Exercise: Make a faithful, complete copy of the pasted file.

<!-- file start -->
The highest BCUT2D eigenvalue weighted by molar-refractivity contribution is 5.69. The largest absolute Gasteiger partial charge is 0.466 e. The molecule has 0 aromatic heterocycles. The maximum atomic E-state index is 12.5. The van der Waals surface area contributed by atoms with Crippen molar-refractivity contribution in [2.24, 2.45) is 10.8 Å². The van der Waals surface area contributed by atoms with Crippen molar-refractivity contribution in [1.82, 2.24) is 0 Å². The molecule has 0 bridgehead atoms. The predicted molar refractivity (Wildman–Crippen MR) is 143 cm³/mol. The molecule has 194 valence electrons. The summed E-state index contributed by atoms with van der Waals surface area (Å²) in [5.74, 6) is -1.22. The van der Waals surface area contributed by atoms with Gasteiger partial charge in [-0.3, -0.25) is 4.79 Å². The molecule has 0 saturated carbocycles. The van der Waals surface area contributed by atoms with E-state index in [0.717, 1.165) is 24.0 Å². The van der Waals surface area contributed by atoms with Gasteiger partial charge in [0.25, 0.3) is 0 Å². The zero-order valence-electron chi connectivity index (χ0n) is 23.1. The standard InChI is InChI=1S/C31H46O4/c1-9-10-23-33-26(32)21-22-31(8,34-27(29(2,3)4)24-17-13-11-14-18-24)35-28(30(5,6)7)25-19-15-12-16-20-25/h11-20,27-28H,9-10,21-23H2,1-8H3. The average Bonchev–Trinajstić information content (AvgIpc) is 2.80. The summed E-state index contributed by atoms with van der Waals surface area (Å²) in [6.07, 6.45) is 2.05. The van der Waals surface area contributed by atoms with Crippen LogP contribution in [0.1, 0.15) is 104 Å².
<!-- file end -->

The highest BCUT2D eigenvalue weighted by molar-refractivity contribution is 5.69. The largest absolute Gasteiger partial charge is 0.466 e. The molecule has 0 aromatic heterocycles. The maximum atomic E-state index is 12.5. The van der Waals surface area contributed by atoms with Crippen molar-refractivity contribution in [2.24, 2.45) is 10.8 Å². The van der Waals surface area contributed by atoms with Crippen molar-refractivity contribution in [1.82, 2.24) is 0 Å². The molecule has 0 bridgehead atoms. The predicted molar refractivity (Wildman–Crippen MR) is 143 cm³/mol. The molecule has 194 valence electrons. The summed E-state index contributed by atoms with van der Waals surface area (Å²) in [5.74, 6) is -1.22. The van der Waals surface area contributed by atoms with Gasteiger partial charge in [-0.3, -0.25) is 4.79 Å². The molecule has 0 saturated carbocycles. The van der Waals surface area contributed by atoms with E-state index in [0.717, 1.165) is 24.0 Å². The van der Waals surface area contributed by atoms with Gasteiger partial charge in [0.25, 0.3) is 0 Å². The zero-order valence-electron chi connectivity index (χ0n) is 23.1. The standard InChI is InChI=1S/C31H46O4/c1-9-10-23-33-26(32)21-22-31(8,34-27(29(2,3)4)24-17-13-11-14-18-24)35-28(30(5,6)7)25-19-15-12-16-20-25/h11-20,27-28H,9-10,21-23H2,1-8H3. The average Bonchev–Trinajstić information content (AvgIpc) is 2.80. The summed E-state index contributed by atoms with van der Waals surface area (Å²) in [6.07, 6.45) is 2.05. The van der Waals surface area contributed by atoms with Crippen LogP contribution in [0.1, 0.15) is 104 Å².